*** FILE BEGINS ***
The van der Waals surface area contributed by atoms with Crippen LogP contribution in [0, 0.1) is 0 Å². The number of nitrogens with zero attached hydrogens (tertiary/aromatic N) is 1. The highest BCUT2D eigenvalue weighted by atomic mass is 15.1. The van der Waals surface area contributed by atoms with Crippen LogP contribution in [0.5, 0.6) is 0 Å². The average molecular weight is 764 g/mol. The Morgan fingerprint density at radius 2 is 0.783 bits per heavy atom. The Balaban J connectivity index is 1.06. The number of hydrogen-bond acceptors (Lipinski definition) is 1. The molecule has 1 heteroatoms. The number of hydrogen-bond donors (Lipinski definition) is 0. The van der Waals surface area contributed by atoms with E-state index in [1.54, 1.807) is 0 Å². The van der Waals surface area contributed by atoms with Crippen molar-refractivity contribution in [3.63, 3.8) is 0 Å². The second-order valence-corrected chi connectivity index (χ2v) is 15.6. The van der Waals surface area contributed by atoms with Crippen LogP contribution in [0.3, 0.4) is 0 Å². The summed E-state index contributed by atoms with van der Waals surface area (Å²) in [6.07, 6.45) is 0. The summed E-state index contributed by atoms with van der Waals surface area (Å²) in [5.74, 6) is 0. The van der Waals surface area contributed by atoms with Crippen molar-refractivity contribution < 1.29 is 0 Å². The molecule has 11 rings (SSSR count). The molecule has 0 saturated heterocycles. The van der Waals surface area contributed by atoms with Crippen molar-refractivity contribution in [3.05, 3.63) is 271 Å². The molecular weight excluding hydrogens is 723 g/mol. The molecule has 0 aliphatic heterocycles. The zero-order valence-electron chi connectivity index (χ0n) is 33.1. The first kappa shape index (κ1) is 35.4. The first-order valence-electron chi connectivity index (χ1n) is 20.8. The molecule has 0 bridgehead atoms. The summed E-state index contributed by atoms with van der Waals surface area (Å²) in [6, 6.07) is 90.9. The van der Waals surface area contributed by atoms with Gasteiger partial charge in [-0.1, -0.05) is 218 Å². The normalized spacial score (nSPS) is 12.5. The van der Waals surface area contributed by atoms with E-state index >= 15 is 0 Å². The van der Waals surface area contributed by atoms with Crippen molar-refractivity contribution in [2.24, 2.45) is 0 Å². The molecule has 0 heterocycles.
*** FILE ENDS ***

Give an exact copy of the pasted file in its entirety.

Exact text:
The van der Waals surface area contributed by atoms with Crippen LogP contribution in [0, 0.1) is 0 Å². The number of nitrogens with zero attached hydrogens (tertiary/aromatic N) is 1. The highest BCUT2D eigenvalue weighted by atomic mass is 15.1. The van der Waals surface area contributed by atoms with Crippen LogP contribution in [0.5, 0.6) is 0 Å². The average molecular weight is 764 g/mol. The Morgan fingerprint density at radius 2 is 0.783 bits per heavy atom. The Balaban J connectivity index is 1.06. The number of hydrogen-bond acceptors (Lipinski definition) is 1. The molecule has 1 heteroatoms. The number of hydrogen-bond donors (Lipinski definition) is 0. The van der Waals surface area contributed by atoms with E-state index in [1.54, 1.807) is 0 Å². The van der Waals surface area contributed by atoms with Crippen molar-refractivity contribution in [3.63, 3.8) is 0 Å². The second-order valence-corrected chi connectivity index (χ2v) is 15.6. The van der Waals surface area contributed by atoms with Crippen LogP contribution in [0.3, 0.4) is 0 Å². The summed E-state index contributed by atoms with van der Waals surface area (Å²) in [6.07, 6.45) is 0. The summed E-state index contributed by atoms with van der Waals surface area (Å²) in [5.74, 6) is 0. The van der Waals surface area contributed by atoms with Crippen molar-refractivity contribution < 1.29 is 0 Å². The molecule has 11 rings (SSSR count). The molecule has 0 saturated heterocycles. The van der Waals surface area contributed by atoms with Crippen molar-refractivity contribution in [3.05, 3.63) is 271 Å². The molecular weight excluding hydrogens is 723 g/mol. The molecule has 0 aliphatic heterocycles. The zero-order valence-electron chi connectivity index (χ0n) is 33.1. The first kappa shape index (κ1) is 35.4. The first-order valence-electron chi connectivity index (χ1n) is 20.8. The molecule has 0 bridgehead atoms. The summed E-state index contributed by atoms with van der Waals surface area (Å²) in [6, 6.07) is 90.9. The van der Waals surface area contributed by atoms with Gasteiger partial charge in [-0.1, -0.05) is 218 Å². The normalized spacial score (nSPS) is 12.5. The van der Waals surface area contributed by atoms with E-state index >= 15 is 0 Å². The van der Waals surface area contributed by atoms with Crippen molar-refractivity contribution in [2.24, 2.45) is 0 Å². The molecule has 0 heterocycles.